The Liberal Democrats today described as "astonishing" figures which showed their membership actually rose slightly this year.
The latest figures for 2013 show that membership numbers grew by around 700 to 43,200 this year, the first rise since the party entered into coalition with the Conservatives.
Lib Dem membership remains at all time lows however, down over 20,000 from the start of the coalition and down over 50,000 from it's peak a decade ago.
Party sources said the rise in membership this year was largely due to new incentives given to local party associations to recruit members.
Under the new rules, associations can claim up to 40 per cent of their subscription fees from the national party if they can show they have recruited new members.
Party membership had previously continued to decline in the first two quarters of this year.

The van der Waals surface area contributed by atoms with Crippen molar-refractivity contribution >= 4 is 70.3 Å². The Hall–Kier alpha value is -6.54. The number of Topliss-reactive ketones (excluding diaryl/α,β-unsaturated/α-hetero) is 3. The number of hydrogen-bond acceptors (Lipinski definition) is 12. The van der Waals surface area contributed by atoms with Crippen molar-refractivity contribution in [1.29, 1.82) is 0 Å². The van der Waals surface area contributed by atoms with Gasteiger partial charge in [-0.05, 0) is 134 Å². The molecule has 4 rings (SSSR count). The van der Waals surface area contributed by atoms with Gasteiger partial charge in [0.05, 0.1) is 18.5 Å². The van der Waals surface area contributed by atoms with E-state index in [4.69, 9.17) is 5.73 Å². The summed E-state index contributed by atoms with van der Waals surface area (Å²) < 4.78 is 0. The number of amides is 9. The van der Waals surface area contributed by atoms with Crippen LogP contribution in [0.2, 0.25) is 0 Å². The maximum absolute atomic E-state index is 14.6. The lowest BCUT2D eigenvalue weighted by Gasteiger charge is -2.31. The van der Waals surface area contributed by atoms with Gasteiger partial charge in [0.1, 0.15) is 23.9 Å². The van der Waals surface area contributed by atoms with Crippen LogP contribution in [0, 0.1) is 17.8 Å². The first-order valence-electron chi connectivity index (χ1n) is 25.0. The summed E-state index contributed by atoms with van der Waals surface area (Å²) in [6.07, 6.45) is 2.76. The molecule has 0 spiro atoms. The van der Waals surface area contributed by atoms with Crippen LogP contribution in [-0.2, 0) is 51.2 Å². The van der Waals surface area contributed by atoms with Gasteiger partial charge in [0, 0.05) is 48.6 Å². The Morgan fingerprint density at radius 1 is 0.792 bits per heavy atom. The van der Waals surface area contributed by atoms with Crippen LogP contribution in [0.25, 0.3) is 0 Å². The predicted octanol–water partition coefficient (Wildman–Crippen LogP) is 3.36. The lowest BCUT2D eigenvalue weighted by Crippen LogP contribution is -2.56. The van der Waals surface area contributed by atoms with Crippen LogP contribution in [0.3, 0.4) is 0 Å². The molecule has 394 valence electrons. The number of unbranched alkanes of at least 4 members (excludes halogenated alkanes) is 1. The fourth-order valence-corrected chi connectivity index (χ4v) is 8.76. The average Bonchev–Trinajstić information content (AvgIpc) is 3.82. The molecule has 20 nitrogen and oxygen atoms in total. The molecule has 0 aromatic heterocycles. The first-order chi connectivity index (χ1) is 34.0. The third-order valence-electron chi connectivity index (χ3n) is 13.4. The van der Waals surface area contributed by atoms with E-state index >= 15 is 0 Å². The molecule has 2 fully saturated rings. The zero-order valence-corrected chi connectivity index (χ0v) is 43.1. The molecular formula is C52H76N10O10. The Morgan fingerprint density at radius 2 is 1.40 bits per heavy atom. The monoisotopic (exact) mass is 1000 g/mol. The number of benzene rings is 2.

The Lib Dems now believe their dramatic fall in support in the past three years has reached rock bottom and that they are beginning to recover.
"We’ve been through the mill over the last few years but the feel good factor is back in the Liberal Democrats," Lib Dem president Tim Farron said.
"You can sense a change in the mood on the doorsteps too. People are starting to give the Liberal Democrats credit for some of the good things the Coalition has done".
A party source added: "This is an astonishing turnaround. Mainstream parties have been shedding members left, right and centre for decades. To increase our membership in this way at all is impressive, to do so while in Government in a period of austerity is incredible."
Earlier this year it was revealed that the Conservative party had lost half of it's members since David Cameron became leader.
The slight rise in Lib Dem membership this year has not yet been reflected in any increase in public support for the party, however.
Support for the Lib Dems has remained in the single figures and low teens all year. The party has not recorded more than 12% in a YouGov opinion poll since 2010.